Earl Greyhound is a trio out of Brooklyn. I kept counting and there were only three musicians every time -- but when I shut my eyes and listened, I'd come up with a bigger number. Their sound is thick, where the guitar shifts roles between fills, lead, and rhythm. Such a rich guitar tone: beautiful ringing guitar, fluid leads, and echo saturated psychedelic sound. The bass playing was smooth and melodic, featuring a light distortion and flange. Rounding out the sound, the drums were rich and syncopated, driving the beat, but never simplistic. The interplay of the male and female vocals reminded me of X, even if the music was completely different.

The first song of the set recalled Led Zeppelin's Immigrant Song, which set the tone for the rest of the set. The Led Zeppelin sounds persisted through a full set of epic songs, which featured some interesting chord progressions. Occasionally, they evoked more of a My Morning Jacket progressive rock sound. They played a new song that sounded like Pictures of Matchstick Men, with a droning vocal part echoed by the fill guitar. Sometimes, the bass and guitar twinned one another until they veered apart. This was hard rocking but complex music, in contrast to American Fangs.

I'm sorry that Earl Greyhound didn't have a CD for sale. I also would have liked to have talked with them after their set.

CX KiDTRONiK with Tchaka Diallo
And now for something completely different. When CX KiDTRONiK and Diallo hit the stage, it was a hostile takeover. They brought a low-fi musical approach, stripping things down to synth trigger beats and samples backing a mix of rap and punk vocals. At the same time, they created a visual spectacle, with sideshow antics and silly string. CX KiDTRONiK acted like he was in a manic Three Stooges movie, rolling on the ground and jumping up on his table full of gear. After a fairly short set, they closed with Shout, singing along with the old Isley Brothers record. That gave us a chance to catch our breath before Saul Williams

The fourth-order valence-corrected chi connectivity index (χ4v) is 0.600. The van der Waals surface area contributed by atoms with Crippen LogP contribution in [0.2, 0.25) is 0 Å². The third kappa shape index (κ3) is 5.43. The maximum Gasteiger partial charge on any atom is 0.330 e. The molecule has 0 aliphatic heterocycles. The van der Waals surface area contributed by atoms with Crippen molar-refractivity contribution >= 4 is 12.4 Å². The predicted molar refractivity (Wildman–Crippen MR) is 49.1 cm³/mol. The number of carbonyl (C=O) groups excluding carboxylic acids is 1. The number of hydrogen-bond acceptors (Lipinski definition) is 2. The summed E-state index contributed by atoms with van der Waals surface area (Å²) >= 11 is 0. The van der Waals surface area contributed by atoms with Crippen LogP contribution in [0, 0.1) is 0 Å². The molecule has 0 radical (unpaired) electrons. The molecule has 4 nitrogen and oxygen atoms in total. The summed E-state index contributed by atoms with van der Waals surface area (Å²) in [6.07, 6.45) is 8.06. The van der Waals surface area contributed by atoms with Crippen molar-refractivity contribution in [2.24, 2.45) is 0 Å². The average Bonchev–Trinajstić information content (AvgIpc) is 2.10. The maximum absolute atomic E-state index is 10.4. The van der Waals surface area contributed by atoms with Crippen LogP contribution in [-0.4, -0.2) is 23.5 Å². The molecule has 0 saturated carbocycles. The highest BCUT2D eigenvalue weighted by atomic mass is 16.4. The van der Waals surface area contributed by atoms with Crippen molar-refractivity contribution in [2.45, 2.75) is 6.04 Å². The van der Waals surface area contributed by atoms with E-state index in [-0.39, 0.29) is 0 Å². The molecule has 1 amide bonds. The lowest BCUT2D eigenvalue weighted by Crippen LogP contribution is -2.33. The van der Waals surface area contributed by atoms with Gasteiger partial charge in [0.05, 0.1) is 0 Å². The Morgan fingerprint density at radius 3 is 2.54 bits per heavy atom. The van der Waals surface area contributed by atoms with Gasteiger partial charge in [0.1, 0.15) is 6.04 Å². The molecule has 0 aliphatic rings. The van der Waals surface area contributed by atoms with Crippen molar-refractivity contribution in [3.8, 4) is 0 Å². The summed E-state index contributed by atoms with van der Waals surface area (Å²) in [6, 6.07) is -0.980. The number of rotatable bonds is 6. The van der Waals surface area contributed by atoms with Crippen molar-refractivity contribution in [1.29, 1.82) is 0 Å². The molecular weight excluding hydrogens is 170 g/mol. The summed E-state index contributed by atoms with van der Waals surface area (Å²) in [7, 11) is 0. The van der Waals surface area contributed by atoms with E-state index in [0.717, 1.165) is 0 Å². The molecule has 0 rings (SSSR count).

Saul Williams
Saul Williams had a backing band with guitar, keyboard basslines, and CX KiDTRONiK on synth percussion. He played a number of songs from his latest album, The Inevitable Rise and Liberation of Niggy Tardust. If you aren't familiar with Saul Williams, he performed in the movie Slam, doing spoken word/poetry. He pulled out stylistic elements of the Last Poets and Gil Scott-Heron. As Saul said in Sha-Clack-Clack (and performed at the show), he "is that nigger". The punk noise of the last set arose again, but this time in service to the words. He exhorted the audience, laid out political and racial identity philosophy/questions, and rocked the house.

The music may have been there for the words, but everyone pulled their weight. Genre jumping from punk to reggae chank, to hip hop beat, to Fishbone rock, Saul and his band raised the roof while raising consciousness. Another crowd pleaser was Convict Colony, off the new album. Later, he even covered U2's Sunday, Bloody Sunday in a punk version. His singing there may not have been the strongest, but he made the song his own. The last song of the set, with a descending line like Bela Lugosi's Dead, spiraled into chaos. Saul came back out for an encore of a couple of songs.

Driving home after this four hour show may have called for black coffee, but I'll recommend Kamikazes for the show itself.

More photos on my Flickr.